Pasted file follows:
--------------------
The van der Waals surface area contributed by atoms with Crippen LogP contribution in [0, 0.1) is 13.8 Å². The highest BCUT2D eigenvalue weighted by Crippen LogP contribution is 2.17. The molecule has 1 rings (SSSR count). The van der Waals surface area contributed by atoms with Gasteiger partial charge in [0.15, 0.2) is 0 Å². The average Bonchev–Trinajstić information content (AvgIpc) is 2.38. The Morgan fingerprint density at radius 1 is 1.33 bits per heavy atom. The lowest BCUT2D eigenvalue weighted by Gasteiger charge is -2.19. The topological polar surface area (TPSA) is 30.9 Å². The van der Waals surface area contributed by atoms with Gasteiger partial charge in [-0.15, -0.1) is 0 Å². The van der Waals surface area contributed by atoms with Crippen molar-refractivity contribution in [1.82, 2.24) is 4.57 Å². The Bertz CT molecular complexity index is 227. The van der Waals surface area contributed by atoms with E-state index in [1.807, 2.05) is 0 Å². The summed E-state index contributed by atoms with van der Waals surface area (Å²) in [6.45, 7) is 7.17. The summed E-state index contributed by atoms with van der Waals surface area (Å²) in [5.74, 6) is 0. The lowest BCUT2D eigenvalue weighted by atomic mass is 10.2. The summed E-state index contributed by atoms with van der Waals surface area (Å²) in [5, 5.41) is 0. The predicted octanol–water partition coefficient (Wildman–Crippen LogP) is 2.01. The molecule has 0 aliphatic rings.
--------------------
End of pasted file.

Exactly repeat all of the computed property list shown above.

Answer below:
The van der Waals surface area contributed by atoms with Crippen LogP contribution in [0, 0.1) is 13.8 Å². The highest BCUT2D eigenvalue weighted by Crippen LogP contribution is 2.17. The molecule has 1 rings (SSSR count). The van der Waals surface area contributed by atoms with Gasteiger partial charge in [0.15, 0.2) is 0 Å². The average Bonchev–Trinajstić information content (AvgIpc) is 2.38. The Morgan fingerprint density at radius 1 is 1.33 bits per heavy atom. The lowest BCUT2D eigenvalue weighted by Gasteiger charge is -2.19. The topological polar surface area (TPSA) is 30.9 Å². The van der Waals surface area contributed by atoms with Gasteiger partial charge in [-0.15, -0.1) is 0 Å². The van der Waals surface area contributed by atoms with Crippen molar-refractivity contribution in [1.82, 2.24) is 4.57 Å². The Bertz CT molecular complexity index is 227. The van der Waals surface area contributed by atoms with E-state index in [1.807, 2.05) is 0 Å². The summed E-state index contributed by atoms with van der Waals surface area (Å²) in [6.45, 7) is 7.17. The summed E-state index contributed by atoms with van der Waals surface area (Å²) in [5.74, 6) is 0. The lowest BCUT2D eigenvalue weighted by atomic mass is 10.2. The summed E-state index contributed by atoms with van der Waals surface area (Å²) in [5, 5.41) is 0. The predicted octanol–water partition coefficient (Wildman–Crippen LogP) is 2.01. The molecule has 0 aliphatic rings.